Marketing should be done continually. But in this article, I’m focusing on figuring out when to put the business marketing pieces in place for a specific event or goal.
In a small organization, creating content is often a low priority. Unfortunately, that means it can be a last-minute venture, as well.
This is not a good strategy. In fact, this is what happens when you don’t have a strategy.
Well-intentioned people scramble at the last minute to promote an event they’ve known about for months. Why? They were too busy planning the actual event to put effort and time into promoting it.
Events can be overwhelming and the to-do list can be daunting. Getting everything done starts with looking at what you want to accomplish by your event date or go-live date or publication date.
Get over your fear and make a plan now!
How do you do it?
You can find tools online for making a marketing schedule or just use an Excel program. But first, you need to get into the mindset of working backward from your goal. This may seem counterintuitive, but it’s a useful skill that will help you allow enough time for what you need to accomplish.
Warning: it can be a shock to find out how early you need to get started!
Start with your event date
Don’t get rattled. There’s a process for this. Start with what you already know—your event date or go-live date or publication date. That’s the first thing to put on your schedule.
Now, take that date and work backward from it. If it’s an event, what’s the deadline for people to register? Let’s say it’s two weeks before your event. (Many people accept last-minute registrations, but let’s ignore that stress-inducing thought for now.)
You have now identified the time frame for your most intense promotion, which will likely be a month or two before the registration deadline. Depending on your audience and the size of your event, you may want to start promoting it a few months earlier.
I should note that many people tend to wait until the last minute to sign up for things. That could mean two weeks before a major event or two days before a small one. But don’t let that stop you from planning this out. Potential customers may need to hear about your event multiple times before signing up for it.
Decide which methods you will use for promotion
Social media is faster than print, but you still need a plan. When I promoted events as an employee for a non-profit organization, I wrote social media posts for every day of the promotional time frame. Every Monday, I would schedule the posts for that whole week. I had already written the posts in advance, so scheduling was easy.
Put your posting dates on your marketing schedule, then work backward to schedule your writing time for the posts. I like writing them all at once so I can keep track of what was said and how it was worded. This prevents duplication and makes each post unique.
If you are printing anything, you’ll need to allow for design and printing time. Mark down the deadlines for those after getting time estimates from those vendors.
That means checking with the printer to see how busy they will be at that time and how quickly they can print your job. Are you using special foil or die cuts? Those may add to the printing time.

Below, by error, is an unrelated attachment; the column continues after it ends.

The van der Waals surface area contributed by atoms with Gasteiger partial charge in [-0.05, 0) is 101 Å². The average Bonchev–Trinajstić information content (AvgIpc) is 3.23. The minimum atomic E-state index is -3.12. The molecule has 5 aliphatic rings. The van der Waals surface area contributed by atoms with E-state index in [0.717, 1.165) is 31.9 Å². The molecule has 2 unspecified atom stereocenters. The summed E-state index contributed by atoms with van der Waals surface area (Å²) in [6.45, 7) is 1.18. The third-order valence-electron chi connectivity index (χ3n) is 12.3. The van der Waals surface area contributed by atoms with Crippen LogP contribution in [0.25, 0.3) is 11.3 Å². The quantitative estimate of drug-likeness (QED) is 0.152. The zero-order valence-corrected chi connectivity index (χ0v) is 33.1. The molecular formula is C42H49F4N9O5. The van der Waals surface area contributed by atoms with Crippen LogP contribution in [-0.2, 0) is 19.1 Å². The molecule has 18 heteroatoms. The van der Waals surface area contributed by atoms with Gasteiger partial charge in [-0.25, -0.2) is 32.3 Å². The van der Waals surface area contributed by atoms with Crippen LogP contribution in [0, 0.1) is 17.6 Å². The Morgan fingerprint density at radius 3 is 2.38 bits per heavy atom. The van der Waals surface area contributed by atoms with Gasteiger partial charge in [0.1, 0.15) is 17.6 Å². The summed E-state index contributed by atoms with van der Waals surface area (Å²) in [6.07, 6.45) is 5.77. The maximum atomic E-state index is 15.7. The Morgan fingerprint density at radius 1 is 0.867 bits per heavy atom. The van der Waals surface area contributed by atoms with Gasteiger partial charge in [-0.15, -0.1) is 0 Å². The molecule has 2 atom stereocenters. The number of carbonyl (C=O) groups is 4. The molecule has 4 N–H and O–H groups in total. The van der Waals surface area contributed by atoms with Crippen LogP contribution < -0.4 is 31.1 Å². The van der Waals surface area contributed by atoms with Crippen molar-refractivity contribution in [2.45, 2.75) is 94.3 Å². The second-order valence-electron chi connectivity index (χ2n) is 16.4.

Find out when the printer needs to receive your files. Then, add that to your schedule.
Allow time for others involved in creating content
Once you’ve figured out the printing schedule, you have to come up with a date earlier than that for turning materials over to a graphic designer. You have one, don’t you? (If you don’t, I can refer you to a good one!)
Ask her how much time she needs to create what you’ll need. Let’s say she tells you two weeks. Add three business days to that for reviews and tweaks.
Now you know when you need to have your content written for the designer. Oh, you’re not writing it yourself?
Then contact a writer (like me!) and get a time estimate from her like you did for the designer. Make an appointment to meet or call to get those ideas flowing. Allow yourself content review time for your boss(es).
Tip: Some people want to wait until the design phase to review content, but I don’t recommend it. You’ll save money and time by reviewing the content before it goes to a designer.
Review and expand your plan, adjusting as needed
Looking at your plan now, you should have deadlines for printing, design, social media posting and content creation. You can use the same process for any promotional methods you are using.
Mapping it all out will give you a visual picture of the busiest times, which means you can warn people now that you’ll be delegating some of those tasks in six weeks. Or you can move those tasks to a less-busy time in your marketing schedule, if possible.
The key is to start working on your marketing schedule early. That way, you can find out how long each part of the process is expected to take. Be sure to add in extra days if you can to allow for delays along the way.
I’ve often found delays happen in waiting to get the boss to review the content! Add extra time for that. If you don’t need it, you’ll be ahead of schedule. And that makes you look good.